Ticks are capable of spreading a wide array of disease and as such, are dangerous to pets and people. In this post, our Wake Forest veterinary team walks you through how these external parasites thrive, including which signs to beware of, and how to keep ticks away from your pets and your family.
What are ticks?
Ticks are external parasites that feed on the blood of animals and humans. They do not fly or jump and so rely on hosts (usually, it's wild animals that are responsible for bringing ticks onto your property) for transportation. Once they are on your property, pets frequently become hosts and the parasites are then brought into your home.
Are ticks dangerous?
Since ticks spread a number of serious diseases, they can be dangerous to pets and people. They can cause serious conditions in both, such as Lyme disease, when the tick's saliva—which contains all sorts of bacteria and other germs—makes its way into your blood.
What do ticks look like in Wake Forest?
The black-legged tick (also known as the deer tick) is one of the most common tick species found in Wake Forest. It has the dubious distinction as being responsible for many of the Lyme disease cases in North Carolina. It is joined by the lone star tick, the groundhog tick, the brown dog tick, and recently, the Asian longhorned tick.
The black-legged tick is found in wooded, brushy areas in the north of our state and both males and females have flat, oval bodies. While female deer ticks' bodies are about 1/8" in size and orangish-brown (with a reddish-brown colored abdomen that becomes darker after feeding on a host), male deer ticks are roughly 1/16" and reddish-brown overall. They are longer than they are wide, and have sharply pointed, toothed mouthparts you can see clearly from above. Though tick exposure may occur year-round, they are most active during warmer months (April to September).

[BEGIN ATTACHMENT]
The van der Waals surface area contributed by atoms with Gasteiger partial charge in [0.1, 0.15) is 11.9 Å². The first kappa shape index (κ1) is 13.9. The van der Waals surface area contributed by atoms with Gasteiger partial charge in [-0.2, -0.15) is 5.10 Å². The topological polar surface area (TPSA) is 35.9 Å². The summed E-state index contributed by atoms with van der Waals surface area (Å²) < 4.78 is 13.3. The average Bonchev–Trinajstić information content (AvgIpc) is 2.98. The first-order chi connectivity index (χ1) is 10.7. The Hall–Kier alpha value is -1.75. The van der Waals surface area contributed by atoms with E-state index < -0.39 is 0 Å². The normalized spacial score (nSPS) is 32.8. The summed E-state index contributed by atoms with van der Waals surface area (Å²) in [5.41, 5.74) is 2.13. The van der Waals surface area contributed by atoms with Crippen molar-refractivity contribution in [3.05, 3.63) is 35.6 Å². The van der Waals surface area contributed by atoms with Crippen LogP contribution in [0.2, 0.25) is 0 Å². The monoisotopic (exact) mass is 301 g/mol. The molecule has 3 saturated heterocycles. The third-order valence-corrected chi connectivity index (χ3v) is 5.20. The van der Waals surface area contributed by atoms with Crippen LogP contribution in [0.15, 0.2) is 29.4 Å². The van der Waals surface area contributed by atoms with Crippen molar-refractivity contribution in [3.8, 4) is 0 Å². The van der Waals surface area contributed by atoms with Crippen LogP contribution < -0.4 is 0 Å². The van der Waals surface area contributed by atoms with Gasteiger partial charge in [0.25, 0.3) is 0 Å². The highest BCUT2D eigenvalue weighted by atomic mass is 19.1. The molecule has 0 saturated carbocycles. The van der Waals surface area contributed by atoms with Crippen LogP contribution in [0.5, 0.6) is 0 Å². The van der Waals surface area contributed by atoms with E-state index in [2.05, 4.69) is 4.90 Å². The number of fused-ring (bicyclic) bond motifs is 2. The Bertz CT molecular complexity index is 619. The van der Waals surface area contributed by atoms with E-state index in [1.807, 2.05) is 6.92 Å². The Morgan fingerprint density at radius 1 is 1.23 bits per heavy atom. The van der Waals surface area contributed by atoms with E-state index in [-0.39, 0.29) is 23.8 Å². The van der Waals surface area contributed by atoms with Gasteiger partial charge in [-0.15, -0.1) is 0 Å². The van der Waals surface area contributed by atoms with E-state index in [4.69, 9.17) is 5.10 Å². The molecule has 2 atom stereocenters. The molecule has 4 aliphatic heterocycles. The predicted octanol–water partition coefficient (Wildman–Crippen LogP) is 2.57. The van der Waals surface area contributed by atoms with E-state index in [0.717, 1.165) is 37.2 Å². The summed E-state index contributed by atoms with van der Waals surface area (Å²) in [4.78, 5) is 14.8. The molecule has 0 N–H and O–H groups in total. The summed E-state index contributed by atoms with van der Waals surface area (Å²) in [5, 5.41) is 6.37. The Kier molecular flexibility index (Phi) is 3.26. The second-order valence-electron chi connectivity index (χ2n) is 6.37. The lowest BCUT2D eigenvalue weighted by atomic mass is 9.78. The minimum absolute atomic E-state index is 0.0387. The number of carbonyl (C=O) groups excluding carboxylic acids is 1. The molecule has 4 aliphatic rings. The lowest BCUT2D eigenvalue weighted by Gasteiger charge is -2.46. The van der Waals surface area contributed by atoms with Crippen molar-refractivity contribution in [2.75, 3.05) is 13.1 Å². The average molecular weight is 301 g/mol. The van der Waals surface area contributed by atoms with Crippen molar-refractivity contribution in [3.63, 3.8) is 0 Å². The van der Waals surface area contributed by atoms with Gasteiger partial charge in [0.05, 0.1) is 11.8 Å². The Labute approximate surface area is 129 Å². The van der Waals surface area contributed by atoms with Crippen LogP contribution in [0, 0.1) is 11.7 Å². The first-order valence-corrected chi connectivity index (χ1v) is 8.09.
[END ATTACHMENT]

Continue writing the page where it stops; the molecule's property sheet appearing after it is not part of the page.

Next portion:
How do I check my pet for ticks?
Even after a short walk through long grass and brush, make sure to check yourself and your dog carefully for ticks. Be sure to check deep within your pet's fur, behind and inside the ears, between the legs, around the neck and between the toes.
How do I get rid of or prevent ticks?
You can use many different methods and products for getting rid of and preventing ticks on you and your pets. You can use oral medication, spot treatments, tick collars or even medicinal shampoo. Speak with your vet to determine the right option for you and your pet.
To help keep ticks away from your yard, it's a good idea to keep your lawn well-trimmed. This will give ticks fewer areas to live and breed, reducing the risk of ticks being around. At the height of tick season, you'll also want to limit the amount of time your pet spends outside.